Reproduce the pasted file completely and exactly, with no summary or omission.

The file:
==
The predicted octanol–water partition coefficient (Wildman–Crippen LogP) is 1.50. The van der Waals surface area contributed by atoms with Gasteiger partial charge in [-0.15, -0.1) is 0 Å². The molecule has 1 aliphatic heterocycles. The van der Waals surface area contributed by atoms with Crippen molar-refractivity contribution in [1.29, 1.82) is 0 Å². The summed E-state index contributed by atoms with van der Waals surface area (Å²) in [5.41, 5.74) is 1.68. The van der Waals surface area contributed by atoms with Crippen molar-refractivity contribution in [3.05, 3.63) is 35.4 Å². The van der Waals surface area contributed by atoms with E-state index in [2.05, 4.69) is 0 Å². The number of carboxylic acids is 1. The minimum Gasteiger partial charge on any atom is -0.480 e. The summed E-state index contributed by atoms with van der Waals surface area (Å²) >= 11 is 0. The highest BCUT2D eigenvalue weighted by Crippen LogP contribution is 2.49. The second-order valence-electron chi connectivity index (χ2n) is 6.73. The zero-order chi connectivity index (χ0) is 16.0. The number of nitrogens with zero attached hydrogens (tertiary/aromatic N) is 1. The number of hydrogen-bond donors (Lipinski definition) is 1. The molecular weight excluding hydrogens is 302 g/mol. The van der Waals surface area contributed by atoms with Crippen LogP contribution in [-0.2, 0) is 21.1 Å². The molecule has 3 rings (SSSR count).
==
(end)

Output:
The predicted octanol–water partition coefficient (Wildman–Crippen LogP) is 1.50. The van der Waals surface area contributed by atoms with Gasteiger partial charge in [-0.15, -0.1) is 0 Å². The molecule has 1 aliphatic heterocycles. The van der Waals surface area contributed by atoms with Crippen molar-refractivity contribution in [1.29, 1.82) is 0 Å². The summed E-state index contributed by atoms with van der Waals surface area (Å²) in [5.41, 5.74) is 1.68. The van der Waals surface area contributed by atoms with Crippen molar-refractivity contribution in [3.05, 3.63) is 35.4 Å². The van der Waals surface area contributed by atoms with E-state index in [2.05, 4.69) is 0 Å². The number of carboxylic acids is 1. The minimum Gasteiger partial charge on any atom is -0.480 e. The summed E-state index contributed by atoms with van der Waals surface area (Å²) >= 11 is 0. The highest BCUT2D eigenvalue weighted by Crippen LogP contribution is 2.49. The second-order valence-electron chi connectivity index (χ2n) is 6.73. The zero-order chi connectivity index (χ0) is 16.0. The number of nitrogens with zero attached hydrogens (tertiary/aromatic N) is 1. The number of hydrogen-bond donors (Lipinski definition) is 1. The molecular weight excluding hydrogens is 302 g/mol. The van der Waals surface area contributed by atoms with Crippen LogP contribution in [-0.2, 0) is 21.1 Å². The molecule has 3 rings (SSSR count).